I’ve been working away… well, playing away, really… with my shawl. Here are a couple quick updates.
I’m on row 14 of a 16 stitch sample of rippled rib. I may extend it past this current spot because I like how it’s shaping up and one repeat of the pattern is a little too little to see.
I’m learning to read charts now, which is getting easier the more I play with them. I’m using post-its to track the row I’m on and I numbered the stitches on the post-it, which helped me to keep track of them. I found that to be a lot more helpful than trying to count in the middle of the row. As long as I kept count of what stitch I’m on in the knitting itself, then I know what stitch I’m on in the diagram.
The stitch in the middle is the cross-stitch pattern that I mentioned in my previous article on this project. It has less give than other patterns, and would be good for a jacket or something that needs to hold its shape. I love the look of it, but it’s less loose than I would like for a shawl. I may continue with it for this project anyway, simply for the practice.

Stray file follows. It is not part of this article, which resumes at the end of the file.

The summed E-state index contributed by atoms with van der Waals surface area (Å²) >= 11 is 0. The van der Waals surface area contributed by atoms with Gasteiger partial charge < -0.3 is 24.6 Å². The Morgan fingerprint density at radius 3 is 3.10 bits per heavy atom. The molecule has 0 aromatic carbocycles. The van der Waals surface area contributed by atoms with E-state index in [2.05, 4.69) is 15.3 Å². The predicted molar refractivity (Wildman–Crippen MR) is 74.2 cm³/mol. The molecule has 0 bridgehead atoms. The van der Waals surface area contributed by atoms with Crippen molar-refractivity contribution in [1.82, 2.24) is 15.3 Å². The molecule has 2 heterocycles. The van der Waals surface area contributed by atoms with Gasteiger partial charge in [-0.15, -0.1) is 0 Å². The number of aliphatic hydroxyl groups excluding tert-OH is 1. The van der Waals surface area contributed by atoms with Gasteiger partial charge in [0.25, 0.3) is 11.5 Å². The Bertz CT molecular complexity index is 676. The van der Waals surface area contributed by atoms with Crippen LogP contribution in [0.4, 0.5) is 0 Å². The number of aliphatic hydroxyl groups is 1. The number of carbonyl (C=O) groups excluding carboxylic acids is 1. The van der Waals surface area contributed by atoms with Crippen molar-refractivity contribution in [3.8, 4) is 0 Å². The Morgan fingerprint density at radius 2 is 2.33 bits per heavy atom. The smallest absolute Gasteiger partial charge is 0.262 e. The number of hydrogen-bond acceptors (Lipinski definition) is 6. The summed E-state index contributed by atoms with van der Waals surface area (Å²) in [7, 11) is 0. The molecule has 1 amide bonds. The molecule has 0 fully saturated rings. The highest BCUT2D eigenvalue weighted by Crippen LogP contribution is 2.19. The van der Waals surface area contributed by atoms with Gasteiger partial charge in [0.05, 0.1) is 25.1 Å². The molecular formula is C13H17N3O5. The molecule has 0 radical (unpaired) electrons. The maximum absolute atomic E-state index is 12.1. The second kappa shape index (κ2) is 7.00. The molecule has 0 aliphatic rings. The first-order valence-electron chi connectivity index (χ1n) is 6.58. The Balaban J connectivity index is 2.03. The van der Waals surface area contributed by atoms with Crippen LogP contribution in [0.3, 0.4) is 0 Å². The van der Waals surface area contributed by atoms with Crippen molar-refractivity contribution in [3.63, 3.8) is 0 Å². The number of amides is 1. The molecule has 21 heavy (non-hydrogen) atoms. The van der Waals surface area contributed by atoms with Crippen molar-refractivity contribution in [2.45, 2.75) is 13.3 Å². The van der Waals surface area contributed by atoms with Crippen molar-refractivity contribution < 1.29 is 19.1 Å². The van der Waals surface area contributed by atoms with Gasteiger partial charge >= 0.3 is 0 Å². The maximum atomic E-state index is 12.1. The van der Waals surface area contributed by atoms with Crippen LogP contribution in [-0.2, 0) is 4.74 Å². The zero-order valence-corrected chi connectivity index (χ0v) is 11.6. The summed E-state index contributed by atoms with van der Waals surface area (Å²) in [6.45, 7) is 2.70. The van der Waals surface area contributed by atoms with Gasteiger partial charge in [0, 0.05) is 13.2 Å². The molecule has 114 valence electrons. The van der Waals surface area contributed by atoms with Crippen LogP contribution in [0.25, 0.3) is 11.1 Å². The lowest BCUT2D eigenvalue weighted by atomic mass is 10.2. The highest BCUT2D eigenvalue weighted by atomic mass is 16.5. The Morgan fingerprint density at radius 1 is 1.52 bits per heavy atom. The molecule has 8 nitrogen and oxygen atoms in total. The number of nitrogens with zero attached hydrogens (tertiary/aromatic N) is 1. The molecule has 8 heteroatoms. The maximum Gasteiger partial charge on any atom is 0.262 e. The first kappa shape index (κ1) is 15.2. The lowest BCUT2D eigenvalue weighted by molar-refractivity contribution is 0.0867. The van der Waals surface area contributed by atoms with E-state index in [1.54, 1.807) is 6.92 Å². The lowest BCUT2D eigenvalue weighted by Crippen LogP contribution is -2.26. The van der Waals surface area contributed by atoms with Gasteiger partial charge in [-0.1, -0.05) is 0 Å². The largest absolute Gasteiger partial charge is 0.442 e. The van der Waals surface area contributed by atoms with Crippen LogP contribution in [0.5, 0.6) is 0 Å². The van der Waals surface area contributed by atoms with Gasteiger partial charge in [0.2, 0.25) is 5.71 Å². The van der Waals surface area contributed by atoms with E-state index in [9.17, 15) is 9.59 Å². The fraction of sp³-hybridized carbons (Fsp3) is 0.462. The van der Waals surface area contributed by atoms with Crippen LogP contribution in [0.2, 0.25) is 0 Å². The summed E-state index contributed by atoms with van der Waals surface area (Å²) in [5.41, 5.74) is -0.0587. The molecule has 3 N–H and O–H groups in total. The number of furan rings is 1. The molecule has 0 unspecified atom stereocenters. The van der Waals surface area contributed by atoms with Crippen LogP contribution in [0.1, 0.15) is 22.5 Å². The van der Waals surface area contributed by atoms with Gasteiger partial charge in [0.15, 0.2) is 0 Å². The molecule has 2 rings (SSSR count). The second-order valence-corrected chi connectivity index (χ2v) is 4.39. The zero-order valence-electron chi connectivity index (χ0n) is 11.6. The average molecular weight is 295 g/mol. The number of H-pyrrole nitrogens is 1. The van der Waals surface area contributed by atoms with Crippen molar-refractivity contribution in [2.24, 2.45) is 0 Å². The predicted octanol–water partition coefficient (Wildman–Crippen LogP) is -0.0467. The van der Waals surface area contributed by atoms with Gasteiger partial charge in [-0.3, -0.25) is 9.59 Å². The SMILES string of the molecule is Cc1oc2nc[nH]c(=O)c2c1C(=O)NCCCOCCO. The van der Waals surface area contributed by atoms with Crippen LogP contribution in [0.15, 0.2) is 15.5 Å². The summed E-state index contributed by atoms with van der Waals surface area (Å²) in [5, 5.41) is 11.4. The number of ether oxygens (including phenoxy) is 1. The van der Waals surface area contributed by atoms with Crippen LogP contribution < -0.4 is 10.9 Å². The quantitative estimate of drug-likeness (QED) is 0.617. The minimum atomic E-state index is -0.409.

The wavy ribs that I’m working now are at the top of the photograph and in the detail below; I like them in the book but less so on this project so far because it’s only one pattern repeat. That’s why I think I might continue the pattern through several more repeats in order for it to establish itself on the piece.
This shows the lace in the pattern, but it’s hard to see the rows of wavy ribs that go up vertically along it. I’d love to try it with a worsted-weight or heavy yarn in a scarf with a couple of repeats width will allow the pattern to really shine. (This yarn is a lace weight, maybe a DK, but very light. Worsted-weight is more traditional, what Americans think of when they think ‘skein of yarn’ in the store.)